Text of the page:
NLRG was formed in 1957 to help in the study of birds in the Lancaster and District Birdwatching Society area. There are currently 12 active ringers. Species currently being studied include: Pied Flycatcher, Bearded Tit, Sand Martin, Twite, Goosander, Oystercatcher and Grey Wagtail. Migration has been studied for 28 years at Heysham. We welcome anyone who wants to observe, help or perhaps wish to become a ringer. Photo: A Heysham-ringed Twite on the Mull of Kintyre (thanks to Eddie Maguire)

Monday, 21 August 2017

Reed Bunting Movements

The recent catching of a Reed Bunting at Middleton Nature Reserve which had been ringed while wintering in Shropshire set me looking at the movements we have recorded for this partial migrant. Reed Buntings feature in our ringing at Heysham Middleton and Leighton Moss reserves. Over the years we have ringed 4553 up to 2016.The recaptures and recoveries of these show that a number winter around the Gt.Manchester/Merseyside /Cheshire area with 9 recoveries there in winter. Others move a further with 3 reports from the Midlands and 5 along the south coast from Dorset through to Kent.The only bird to buck this southward movement was a bird ringed by us in October and recaptured in Tyne & Wear in the following January.

Of birds ringed in spring and summer only 10 were retrapped at the ringing site, 8 in November and one each in December and February. But we have four records of birds moving to local feeding stations one flew into a window and 2 were caught by cats!
John

Saturday, 12 August 2017

Sedge Warblers on the Move

A report of a Sedge Warbler ringed by the Group on July 25th this year and caught 12 days later in Kent 412 km SE set me looking at all the similar quick recoveries we have for this species. Over the years we have ringed just over 14,000 Sedge Warblers which has produced 172 recoveries most at ringing stations on the south coast with some further a field in France (51)Spain (3) Portugal(1) and Senegal (1).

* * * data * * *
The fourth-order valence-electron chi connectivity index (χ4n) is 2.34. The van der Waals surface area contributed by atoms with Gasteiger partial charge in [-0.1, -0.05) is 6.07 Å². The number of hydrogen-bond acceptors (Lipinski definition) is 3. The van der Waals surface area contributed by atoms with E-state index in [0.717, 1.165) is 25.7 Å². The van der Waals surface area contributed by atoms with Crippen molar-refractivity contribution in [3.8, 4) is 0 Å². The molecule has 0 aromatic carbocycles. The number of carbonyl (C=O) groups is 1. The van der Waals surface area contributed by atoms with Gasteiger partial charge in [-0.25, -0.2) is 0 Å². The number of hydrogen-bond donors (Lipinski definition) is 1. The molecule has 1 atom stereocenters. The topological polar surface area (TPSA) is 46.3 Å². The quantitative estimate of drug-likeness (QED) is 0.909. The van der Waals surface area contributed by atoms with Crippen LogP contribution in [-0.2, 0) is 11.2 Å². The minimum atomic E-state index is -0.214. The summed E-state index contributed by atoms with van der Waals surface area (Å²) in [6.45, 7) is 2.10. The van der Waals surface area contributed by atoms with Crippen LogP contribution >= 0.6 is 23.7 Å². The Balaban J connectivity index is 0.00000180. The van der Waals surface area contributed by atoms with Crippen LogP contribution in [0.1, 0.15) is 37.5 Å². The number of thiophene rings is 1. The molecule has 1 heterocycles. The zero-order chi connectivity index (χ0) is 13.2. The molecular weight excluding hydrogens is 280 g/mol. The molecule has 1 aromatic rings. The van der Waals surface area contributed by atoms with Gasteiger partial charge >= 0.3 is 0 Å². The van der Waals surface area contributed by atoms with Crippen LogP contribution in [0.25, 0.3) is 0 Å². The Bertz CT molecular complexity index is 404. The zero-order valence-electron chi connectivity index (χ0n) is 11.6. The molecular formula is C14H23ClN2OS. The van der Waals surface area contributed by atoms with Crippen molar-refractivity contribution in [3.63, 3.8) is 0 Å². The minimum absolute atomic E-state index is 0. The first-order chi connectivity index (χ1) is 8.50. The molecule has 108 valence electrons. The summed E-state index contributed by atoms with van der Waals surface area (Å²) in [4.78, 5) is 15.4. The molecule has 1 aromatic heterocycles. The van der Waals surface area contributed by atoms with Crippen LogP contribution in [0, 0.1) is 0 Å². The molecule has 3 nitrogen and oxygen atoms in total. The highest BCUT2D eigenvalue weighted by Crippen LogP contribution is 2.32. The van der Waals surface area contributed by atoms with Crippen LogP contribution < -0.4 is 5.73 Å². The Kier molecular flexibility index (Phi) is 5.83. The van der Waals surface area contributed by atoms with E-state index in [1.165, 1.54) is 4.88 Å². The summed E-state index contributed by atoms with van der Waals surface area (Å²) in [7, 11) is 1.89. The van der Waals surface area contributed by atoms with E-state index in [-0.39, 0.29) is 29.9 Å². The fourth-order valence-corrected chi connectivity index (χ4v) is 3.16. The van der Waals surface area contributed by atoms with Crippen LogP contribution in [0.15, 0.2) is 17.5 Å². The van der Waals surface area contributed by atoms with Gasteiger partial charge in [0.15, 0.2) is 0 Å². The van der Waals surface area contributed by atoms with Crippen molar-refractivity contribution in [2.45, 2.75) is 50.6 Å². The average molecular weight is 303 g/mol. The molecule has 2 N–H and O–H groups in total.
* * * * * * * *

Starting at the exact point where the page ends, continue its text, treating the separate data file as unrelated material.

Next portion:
Our quickest mover was one ringed on August 13th 2004 at 10.00 and caught next day at Coventry at 05.50 a distance of 220 km. Sedge Warblers are night migrants so this gives some idea as to how far they can fly in a night. It weighed 12.7 gms at ringing but only 11.7 on re-capture.

Of other short time(under 10 days) recaptures we have two each at 4 and 5 days,4 at 6 days and one each at 9 and 10 days all along the south coast from Devon to Kent. Other than one in late July all the others were ringed and re-caught in August. Not all the birds we ring are local birds for we have caught three ringed in Perthshire ,two 7 days previously and one 14 days.

Two short time recaptures from France were 6 days after ringing, a distance of 677 km and 12 days a distance of 563 km. Remember most of these are young birds making their first migration at around three months old. Amazing!
John

Wednesday, 9 August 2017

Nest Box Statistics

Further to my last post where the Group had 141 nest boxes occupied by Pied Flycatcher of which 121 were successful I now have data for the occupation rate of Blue and Great Tits in 24 of the woods we record they show some interesting differences.
The 11 woods at lower altitude mainly on the limestone where Ash is the dominant tree species and Pied Flycatchers do not nest Great tits outstrip Blue tits. In total in these woods we had 113 Great tits but only 62 Blue Tits. In contrast in the higher altitude woods with Oak dominant and where Pied Flycatchers also occur we recorded 143 Blue Tits but only 62 Great Tits.
To what extent this is due to the number and size of natural holes is difficult to assess. But the differences occur in comparatively new woods in both areas. Productivity was good as it was with Pied Flycatchers with very few nests lost to predation or dead young in the nest.
John

Friday, 21 July 2017

Pied Flycatchers on a High